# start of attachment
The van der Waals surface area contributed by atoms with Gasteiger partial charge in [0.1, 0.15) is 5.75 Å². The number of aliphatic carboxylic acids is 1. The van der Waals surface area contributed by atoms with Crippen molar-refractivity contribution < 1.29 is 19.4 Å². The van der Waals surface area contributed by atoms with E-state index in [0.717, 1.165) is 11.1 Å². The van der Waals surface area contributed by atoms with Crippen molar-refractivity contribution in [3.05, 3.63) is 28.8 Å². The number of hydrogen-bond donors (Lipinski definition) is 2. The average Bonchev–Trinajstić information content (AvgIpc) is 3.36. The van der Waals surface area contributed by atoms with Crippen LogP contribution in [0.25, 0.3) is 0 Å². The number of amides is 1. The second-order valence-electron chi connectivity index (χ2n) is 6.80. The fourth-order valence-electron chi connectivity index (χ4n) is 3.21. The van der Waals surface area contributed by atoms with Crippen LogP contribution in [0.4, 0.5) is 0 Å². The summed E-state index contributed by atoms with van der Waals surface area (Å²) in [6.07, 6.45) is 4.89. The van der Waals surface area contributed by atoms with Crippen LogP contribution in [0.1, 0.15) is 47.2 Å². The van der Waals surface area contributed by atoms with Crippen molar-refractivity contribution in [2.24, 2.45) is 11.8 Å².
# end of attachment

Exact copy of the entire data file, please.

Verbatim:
The van der Waals surface area contributed by atoms with Gasteiger partial charge in [0.1, 0.15) is 5.75 Å². The number of aliphatic carboxylic acids is 1. The van der Waals surface area contributed by atoms with Crippen molar-refractivity contribution < 1.29 is 19.4 Å². The van der Waals surface area contributed by atoms with E-state index in [0.717, 1.165) is 11.1 Å². The van der Waals surface area contributed by atoms with Crippen molar-refractivity contribution in [3.05, 3.63) is 28.8 Å². The number of hydrogen-bond donors (Lipinski definition) is 2. The average Bonchev–Trinajstić information content (AvgIpc) is 3.36. The van der Waals surface area contributed by atoms with Crippen LogP contribution in [0.25, 0.3) is 0 Å². The number of amides is 1. The second-order valence-electron chi connectivity index (χ2n) is 6.80. The fourth-order valence-electron chi connectivity index (χ4n) is 3.21. The van der Waals surface area contributed by atoms with Crippen LogP contribution in [0.4, 0.5) is 0 Å². The summed E-state index contributed by atoms with van der Waals surface area (Å²) in [6.07, 6.45) is 4.89. The van der Waals surface area contributed by atoms with Crippen LogP contribution in [0.1, 0.15) is 47.2 Å². The van der Waals surface area contributed by atoms with Crippen molar-refractivity contribution in [2.24, 2.45) is 11.8 Å².